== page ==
Fragment-Based Discovery of Nonpeptidic BACE-1 Inhibitors Using Tethering
2009-06-02T00:00:00Z (GMT) by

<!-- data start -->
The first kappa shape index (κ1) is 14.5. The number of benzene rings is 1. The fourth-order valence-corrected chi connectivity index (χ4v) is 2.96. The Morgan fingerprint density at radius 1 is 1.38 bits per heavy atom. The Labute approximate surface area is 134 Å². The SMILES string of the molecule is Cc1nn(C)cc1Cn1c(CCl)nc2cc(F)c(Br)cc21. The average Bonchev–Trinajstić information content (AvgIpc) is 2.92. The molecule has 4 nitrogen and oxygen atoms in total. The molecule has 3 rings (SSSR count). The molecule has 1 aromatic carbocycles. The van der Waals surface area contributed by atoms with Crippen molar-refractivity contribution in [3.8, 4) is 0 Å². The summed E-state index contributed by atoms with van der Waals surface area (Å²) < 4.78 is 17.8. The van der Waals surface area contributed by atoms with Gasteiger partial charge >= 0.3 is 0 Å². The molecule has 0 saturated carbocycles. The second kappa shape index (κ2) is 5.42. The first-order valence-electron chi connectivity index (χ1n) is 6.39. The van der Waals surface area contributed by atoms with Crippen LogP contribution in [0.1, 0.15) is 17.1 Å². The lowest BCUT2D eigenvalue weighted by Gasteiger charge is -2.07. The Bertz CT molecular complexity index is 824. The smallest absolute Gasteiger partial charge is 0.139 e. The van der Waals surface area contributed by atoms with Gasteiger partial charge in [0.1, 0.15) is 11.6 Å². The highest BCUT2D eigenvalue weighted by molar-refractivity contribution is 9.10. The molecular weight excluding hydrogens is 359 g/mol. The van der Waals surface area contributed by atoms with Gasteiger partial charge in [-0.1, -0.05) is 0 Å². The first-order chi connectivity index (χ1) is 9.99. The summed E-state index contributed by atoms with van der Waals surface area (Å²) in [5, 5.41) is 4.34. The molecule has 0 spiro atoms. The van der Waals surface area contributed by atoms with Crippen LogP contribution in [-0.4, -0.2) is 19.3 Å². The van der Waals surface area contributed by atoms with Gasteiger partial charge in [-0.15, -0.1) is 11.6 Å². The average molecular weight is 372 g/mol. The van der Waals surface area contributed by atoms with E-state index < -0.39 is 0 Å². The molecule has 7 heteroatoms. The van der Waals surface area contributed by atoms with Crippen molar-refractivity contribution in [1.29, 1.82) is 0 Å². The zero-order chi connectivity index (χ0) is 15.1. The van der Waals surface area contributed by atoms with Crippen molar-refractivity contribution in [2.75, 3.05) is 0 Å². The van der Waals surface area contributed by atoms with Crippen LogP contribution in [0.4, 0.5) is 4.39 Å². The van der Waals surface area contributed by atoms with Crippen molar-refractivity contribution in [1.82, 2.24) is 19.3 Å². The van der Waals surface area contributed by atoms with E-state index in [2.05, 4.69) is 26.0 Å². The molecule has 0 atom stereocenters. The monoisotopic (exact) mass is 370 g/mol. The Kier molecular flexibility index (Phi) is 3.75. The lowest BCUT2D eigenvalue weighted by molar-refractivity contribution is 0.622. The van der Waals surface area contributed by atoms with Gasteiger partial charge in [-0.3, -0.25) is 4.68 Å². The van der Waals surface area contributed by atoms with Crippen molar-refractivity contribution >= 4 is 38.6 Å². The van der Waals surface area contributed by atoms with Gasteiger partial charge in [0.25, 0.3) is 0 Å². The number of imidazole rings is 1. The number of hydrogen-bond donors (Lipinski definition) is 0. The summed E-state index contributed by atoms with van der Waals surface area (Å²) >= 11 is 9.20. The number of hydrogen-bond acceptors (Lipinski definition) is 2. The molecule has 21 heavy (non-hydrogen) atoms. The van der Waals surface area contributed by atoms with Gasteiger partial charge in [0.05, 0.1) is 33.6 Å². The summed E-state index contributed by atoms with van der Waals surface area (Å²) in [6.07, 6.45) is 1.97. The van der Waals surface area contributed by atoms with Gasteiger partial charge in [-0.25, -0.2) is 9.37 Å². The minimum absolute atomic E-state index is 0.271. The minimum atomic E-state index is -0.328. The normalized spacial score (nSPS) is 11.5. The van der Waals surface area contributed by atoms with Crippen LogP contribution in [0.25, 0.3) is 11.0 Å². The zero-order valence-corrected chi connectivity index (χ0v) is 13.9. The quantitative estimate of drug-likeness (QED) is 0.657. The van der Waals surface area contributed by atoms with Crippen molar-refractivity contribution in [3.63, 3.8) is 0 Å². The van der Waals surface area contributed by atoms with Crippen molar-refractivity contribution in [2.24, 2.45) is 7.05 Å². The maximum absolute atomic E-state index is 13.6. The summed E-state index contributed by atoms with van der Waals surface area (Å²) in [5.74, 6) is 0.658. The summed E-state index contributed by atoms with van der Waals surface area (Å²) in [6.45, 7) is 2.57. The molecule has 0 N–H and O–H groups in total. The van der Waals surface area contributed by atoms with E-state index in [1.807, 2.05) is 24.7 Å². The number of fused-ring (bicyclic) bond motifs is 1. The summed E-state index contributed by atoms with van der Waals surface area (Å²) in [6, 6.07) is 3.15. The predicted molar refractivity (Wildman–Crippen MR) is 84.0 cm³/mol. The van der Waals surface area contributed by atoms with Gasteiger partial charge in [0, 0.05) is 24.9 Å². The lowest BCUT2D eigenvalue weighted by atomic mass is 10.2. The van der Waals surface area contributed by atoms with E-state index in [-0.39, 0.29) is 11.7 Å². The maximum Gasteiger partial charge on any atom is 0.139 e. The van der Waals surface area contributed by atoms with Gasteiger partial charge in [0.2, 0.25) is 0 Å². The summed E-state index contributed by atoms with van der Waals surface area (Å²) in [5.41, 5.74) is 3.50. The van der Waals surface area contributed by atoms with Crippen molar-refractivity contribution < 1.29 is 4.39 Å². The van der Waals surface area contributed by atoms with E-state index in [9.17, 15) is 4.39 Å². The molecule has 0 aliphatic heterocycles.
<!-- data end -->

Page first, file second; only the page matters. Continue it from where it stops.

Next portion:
BACE-1 (β-site amyloid precursor protein cleaving enzyme), a prominent target in Alzheimer’s disease drug discovery efforts, was surveyed using Tethering technology to discover small molecule fragment ligands that bind to the enzyme active site. Screens of a library of >15000 thiol-containing fragments versus a panel of BACE-1 active site cysteine mutants under redox-controlled conditions revealed several novel amine-containing fragments that could be selectively captured by subsets of the tethering sites. For one such hit class, defined by a central aminobenzylpiperidine (ABP) moiety, X-ray crystal structures of BACE mutant−disulfide conjugates revealed that the fragment bound by engaging both catalytic aspartates with hydrogen bonds. The affinities of ABP fragments were improved by structure-guided chemistry, first for conjugation as thiol-containing fragments and then for stand-alone, noncovalent inhibition of wild-type (WT) BACE-1 activity. Crystallography confirmed that the inhibitors bound in exactly the same mode as the disulfide-conjugated fragments that were originally selected from the screen. The ABP ligands represent a new type of nonpeptidic BACE-1 inhibitor motif that has not been described in the aspartyl protease literature and may serve as a starting point for the development of BACE-1-directed Alzheimer’s disease therapeutics.